SDS strife causes split


SDS member Frank Runninghorse (Photo by Courtney Johnson/2010 The Inquirer)

Jonathan Roisman

The March 4 rally at DVC to protest fee hikes had unintended consequences for Students for a Democratic Society, with nearly a dozen members splitting off to form their own group after a dispute involving SDS member Frank Runninghorse.

Members of the new group, Radical Solidarity Coalition, accused Runninghorse of “an undemocratic move” after he issued an unauthorized written statement disavowing SDS’ connection with disruptions that occurred during the rally.

In the statement, Runninghorse said the club did not condone the pulling of fire alarms or the opening of classroom doors during the campus march.

But members of the new splinter group said they did not back the statement put forth by the club because they did not approve it. And they tried to level sanctions against Runninghorse that would prohibit him from printing literature, but the vote failed.

“We want to fight these budget cuts that are causing classes to be cut and financial aid to be cut,” former SDS member Sean Gallagher said of the split. “We felt that SDS did not have an effective strategy for doing that.”

Runninghorse said he did not need prior approval from SDS officers to print the statement.

SDS president Brian Donovan said Runninghorse was at the center of the split.

“There is some animosity towards Frank Runninghorse,” Donovan said. “Some people feel that Frank, being an older person, is pushing too much of his agenda. Even I would like him to take a more advisory role.”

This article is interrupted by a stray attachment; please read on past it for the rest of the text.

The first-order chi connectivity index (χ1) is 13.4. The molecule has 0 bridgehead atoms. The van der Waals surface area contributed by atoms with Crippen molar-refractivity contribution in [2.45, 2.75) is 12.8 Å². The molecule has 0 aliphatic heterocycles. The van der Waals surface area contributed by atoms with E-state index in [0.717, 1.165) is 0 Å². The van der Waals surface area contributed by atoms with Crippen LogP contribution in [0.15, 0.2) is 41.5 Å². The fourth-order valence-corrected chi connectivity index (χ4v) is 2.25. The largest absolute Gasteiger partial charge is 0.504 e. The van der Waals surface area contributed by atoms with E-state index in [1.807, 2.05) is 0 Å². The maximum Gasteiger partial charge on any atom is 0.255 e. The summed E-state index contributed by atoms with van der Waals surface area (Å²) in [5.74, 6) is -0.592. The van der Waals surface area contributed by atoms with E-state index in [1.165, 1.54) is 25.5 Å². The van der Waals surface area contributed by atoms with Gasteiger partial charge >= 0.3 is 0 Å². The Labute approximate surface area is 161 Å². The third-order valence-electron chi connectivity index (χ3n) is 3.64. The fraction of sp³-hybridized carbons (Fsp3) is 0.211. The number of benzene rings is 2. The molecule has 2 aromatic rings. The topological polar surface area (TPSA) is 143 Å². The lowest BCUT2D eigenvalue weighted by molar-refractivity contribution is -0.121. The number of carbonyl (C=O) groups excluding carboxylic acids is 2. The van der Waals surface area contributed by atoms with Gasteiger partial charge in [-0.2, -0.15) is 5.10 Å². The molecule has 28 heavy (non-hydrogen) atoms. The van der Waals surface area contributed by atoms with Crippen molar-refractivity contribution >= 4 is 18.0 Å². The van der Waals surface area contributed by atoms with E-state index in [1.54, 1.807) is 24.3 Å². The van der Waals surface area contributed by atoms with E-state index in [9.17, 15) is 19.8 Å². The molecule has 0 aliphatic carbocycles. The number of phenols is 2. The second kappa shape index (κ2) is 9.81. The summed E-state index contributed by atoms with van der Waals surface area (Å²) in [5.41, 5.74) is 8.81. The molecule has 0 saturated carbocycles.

RSC is not an official DVC club, but group members said they see that as an option for next semester.

The biggest difference between the two groups now revolves around the Associated Students of DVC.

SDS members Nick Holmes and Donovan are running for student government positions for the 2010-2011 school year, while Gallagher and RSC member Rane Stark said they believe the ASDVC is ineffective.

“ASDVC is a conservative and largely apathetic [group],” Gallagher said. “We don’t see them as the leaders of the students on this campus.”

While the two groups have different political strategies, Runninghorse and Gallagher said they would work together if they both agreed with the cause.

Donovan said the SDS wants to be more educational and less radical than the RSC, but he remains friends with the former members.

“We all want the same thing,” he said. “We want justice. We want peace.”

SDS adviser Mickey Huff said the splintering of SDS was unfortunate.

“On one hand, I’m proud they stood up for what they believed in and…made a tough choice,” he said. “On the other hand, I’m proud of the students who are still there.”

Huff said he doesn’t believe SDS is any less effective as a result of the split and is proud of the club’s involvement during the March 22 rally in Sacramento and the Day of Silence, an event sponsored by the Queer Straight Alliance last week to bring awareness to the bullying and harassment of lesbian, gay, bisexual, and transgender students.

“It’s still very positive to have a club on campus like SDS that will stand up and do those things,” he said.


Contact Jonathan Roisman at [email protected]